Derrick R. Spires, associate professor of English, is featured on the Society for the U.S. Intellectual History blog in an interview titled "In Dialogue: The Politics of Black Freedom.“ Spires speaks about neighborly citizenship, a concept he developed in his MLA award-winning book, The Practice of Citizenship: Black Politics and Print Culture in the Early United States:
"Neighborly citizenship suggests that citizens enact their citizenship through supporting the communities and individuals around them with special focus on those with the most need. That work makes neighborhood. And, the principle is scalable: good neighbors make neighborhood. Good states think expansively about “the people” to whom they are responsible, beginning with those injured (including repairing state violence) and otherwise without access."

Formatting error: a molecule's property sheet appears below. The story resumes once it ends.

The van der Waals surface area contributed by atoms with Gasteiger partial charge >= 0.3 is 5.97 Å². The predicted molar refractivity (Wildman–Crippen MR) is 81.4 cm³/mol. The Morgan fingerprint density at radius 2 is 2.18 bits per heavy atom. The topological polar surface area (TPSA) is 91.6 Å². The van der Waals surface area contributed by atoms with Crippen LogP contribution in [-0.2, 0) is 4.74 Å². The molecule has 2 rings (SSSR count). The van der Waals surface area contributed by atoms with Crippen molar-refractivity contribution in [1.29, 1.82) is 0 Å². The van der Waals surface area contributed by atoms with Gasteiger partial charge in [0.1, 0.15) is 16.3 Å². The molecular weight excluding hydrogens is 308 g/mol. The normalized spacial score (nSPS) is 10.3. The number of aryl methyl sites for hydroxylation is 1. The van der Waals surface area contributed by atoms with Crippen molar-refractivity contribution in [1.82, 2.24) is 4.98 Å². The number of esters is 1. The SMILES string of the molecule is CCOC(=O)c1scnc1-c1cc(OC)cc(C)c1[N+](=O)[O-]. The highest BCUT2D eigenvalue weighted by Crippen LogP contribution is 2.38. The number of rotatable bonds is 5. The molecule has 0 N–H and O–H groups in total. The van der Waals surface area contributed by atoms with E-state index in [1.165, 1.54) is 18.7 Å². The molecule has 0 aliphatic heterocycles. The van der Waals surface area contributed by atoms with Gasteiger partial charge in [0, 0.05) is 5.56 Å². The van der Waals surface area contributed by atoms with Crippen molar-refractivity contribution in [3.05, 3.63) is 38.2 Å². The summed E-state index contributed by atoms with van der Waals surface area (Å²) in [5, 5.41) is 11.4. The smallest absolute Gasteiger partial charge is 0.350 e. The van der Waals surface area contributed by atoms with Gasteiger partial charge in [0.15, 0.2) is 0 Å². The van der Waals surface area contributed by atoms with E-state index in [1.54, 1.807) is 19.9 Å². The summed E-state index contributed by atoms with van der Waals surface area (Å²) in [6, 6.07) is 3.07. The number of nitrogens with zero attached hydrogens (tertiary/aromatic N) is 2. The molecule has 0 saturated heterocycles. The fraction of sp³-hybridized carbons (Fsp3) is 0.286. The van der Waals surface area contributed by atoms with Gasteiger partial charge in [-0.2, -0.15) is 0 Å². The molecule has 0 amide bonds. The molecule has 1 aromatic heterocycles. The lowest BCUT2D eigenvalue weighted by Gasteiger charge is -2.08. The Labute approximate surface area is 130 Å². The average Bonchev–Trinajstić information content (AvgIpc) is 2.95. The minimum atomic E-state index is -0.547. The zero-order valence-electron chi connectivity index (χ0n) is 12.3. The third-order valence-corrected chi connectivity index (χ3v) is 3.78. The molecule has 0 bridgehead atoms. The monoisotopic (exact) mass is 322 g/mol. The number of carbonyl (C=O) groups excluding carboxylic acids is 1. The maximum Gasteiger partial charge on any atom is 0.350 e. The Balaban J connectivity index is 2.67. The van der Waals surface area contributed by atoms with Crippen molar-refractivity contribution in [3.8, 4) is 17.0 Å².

Read the full interview here.
Derrick R. Spires is an associate professor of English at Cornell University. He specializes in early African American and American print culture, citizenship studies, and African American intellectual history. The MLA prize is the third Spires has won for The Practice of Citizenship. Spires’s work appears or is forthcoming in African American Review, American Literary History, Early American Literature, and edited collections on early African American print culture, time and American literature, and the colored conventions movement.